Food for Camping in the Wilderness

Food for Camping in the WildernessOrganizing camping food can be tough. To get the most from your food on the trail, balance your caloric intake with the energy it takes to carry the load. Most hikers find dehydrated and condensed foods make the highest calorie-to-weight ratio and so make the best camping foods; however, the repetitive nature of these foods often means a week of the same meals and even a loss of appetite and digestive problems. But while the basic food structure is fairly rigid, there is no reason why you can't vary your flavors and create excellent meals on the trail.


Pasta is the almost universal base for dinners on the trail. Its light weight and high carbohydrate count make it ideal to replenish and refuel your body after a long day of hiking, and its complex starches will give you energy to spare for the morning. Use different sauces to add variety to your pasta dishes. Pesto, marinara, cheese and even meat sauces can be purchased or made in dehydrated and concentrated forms and only take water or a dash of oil to reconstitute on the trail. Add dehydrated vegetables, peppers, onions, herbs and spices to give added flavor and texture.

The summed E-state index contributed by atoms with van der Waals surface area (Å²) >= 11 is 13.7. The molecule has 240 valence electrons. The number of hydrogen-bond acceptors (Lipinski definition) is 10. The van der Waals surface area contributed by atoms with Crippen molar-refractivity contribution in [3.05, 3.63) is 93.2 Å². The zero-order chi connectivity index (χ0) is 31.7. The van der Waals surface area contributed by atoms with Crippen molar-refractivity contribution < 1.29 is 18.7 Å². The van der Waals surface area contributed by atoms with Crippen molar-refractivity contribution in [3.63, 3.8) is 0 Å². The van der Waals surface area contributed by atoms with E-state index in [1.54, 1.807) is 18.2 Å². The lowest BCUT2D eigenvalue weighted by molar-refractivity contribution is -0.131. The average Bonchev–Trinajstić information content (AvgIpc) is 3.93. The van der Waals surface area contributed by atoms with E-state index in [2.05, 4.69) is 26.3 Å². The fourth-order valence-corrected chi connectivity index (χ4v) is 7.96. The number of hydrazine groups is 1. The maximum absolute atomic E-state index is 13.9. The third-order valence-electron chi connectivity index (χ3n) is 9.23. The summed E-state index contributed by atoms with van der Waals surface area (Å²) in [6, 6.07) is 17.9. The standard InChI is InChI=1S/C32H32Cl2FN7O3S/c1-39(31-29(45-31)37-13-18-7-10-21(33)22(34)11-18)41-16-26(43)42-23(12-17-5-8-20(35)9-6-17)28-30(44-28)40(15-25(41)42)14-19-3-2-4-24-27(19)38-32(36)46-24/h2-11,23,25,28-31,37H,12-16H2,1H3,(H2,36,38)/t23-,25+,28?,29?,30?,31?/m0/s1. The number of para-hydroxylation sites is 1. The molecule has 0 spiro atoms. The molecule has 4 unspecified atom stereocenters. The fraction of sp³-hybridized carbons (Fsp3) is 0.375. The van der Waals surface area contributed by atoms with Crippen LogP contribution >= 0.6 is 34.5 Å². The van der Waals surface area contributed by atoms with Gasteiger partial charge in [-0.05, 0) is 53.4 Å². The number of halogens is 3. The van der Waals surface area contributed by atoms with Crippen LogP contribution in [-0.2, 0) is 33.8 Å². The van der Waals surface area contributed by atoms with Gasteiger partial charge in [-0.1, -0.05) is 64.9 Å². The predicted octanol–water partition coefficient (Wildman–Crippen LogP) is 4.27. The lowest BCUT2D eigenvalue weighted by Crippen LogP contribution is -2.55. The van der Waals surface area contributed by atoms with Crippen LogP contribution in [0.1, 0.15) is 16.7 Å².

Oatmeal and Granola

Oatmeal has long been the counterpart to pasta for hikers, and it still makes an excellent trail breakfast. Flavored instant oatmeal packets make a quick, convenient and energizing way to start your days on the trail. Purchase a variety pack to avoid morning gruel fatigue. Or substitute granola, which, although heavier than oatmeal, provides more carbohydrates and fats. Mix granola with nuts, berries, chocolate candies and coconut to make the classic trail food, gorp.


Many trail menus overlook vitamins in favor of high calorie contents, but this is not necessary. Dried fruits not only provide the vitamins your body needs to stay healthy during activity but also give a large dose of energizing sugars and carbohydrates. Fill a bag with your favorite dried fruit and add a handful of berries, raisins, apples, figs, pears, prunes, mango or bananas to every meal.


Article Written By Greg Johnson

Greg Johnson earned his Bachelor of Arts in creative writing from The Ohio University. He has been a professional writer since 2008, specializing in outdoors content and instruction. Johnson's poetry has appeared in such publications as "Sphere" and "17 1/2 Magazine."

Don't Miss a Thing!

All our latest outdoor content delivered to your inbox once a week.



We promise to keep your email address safe and secure.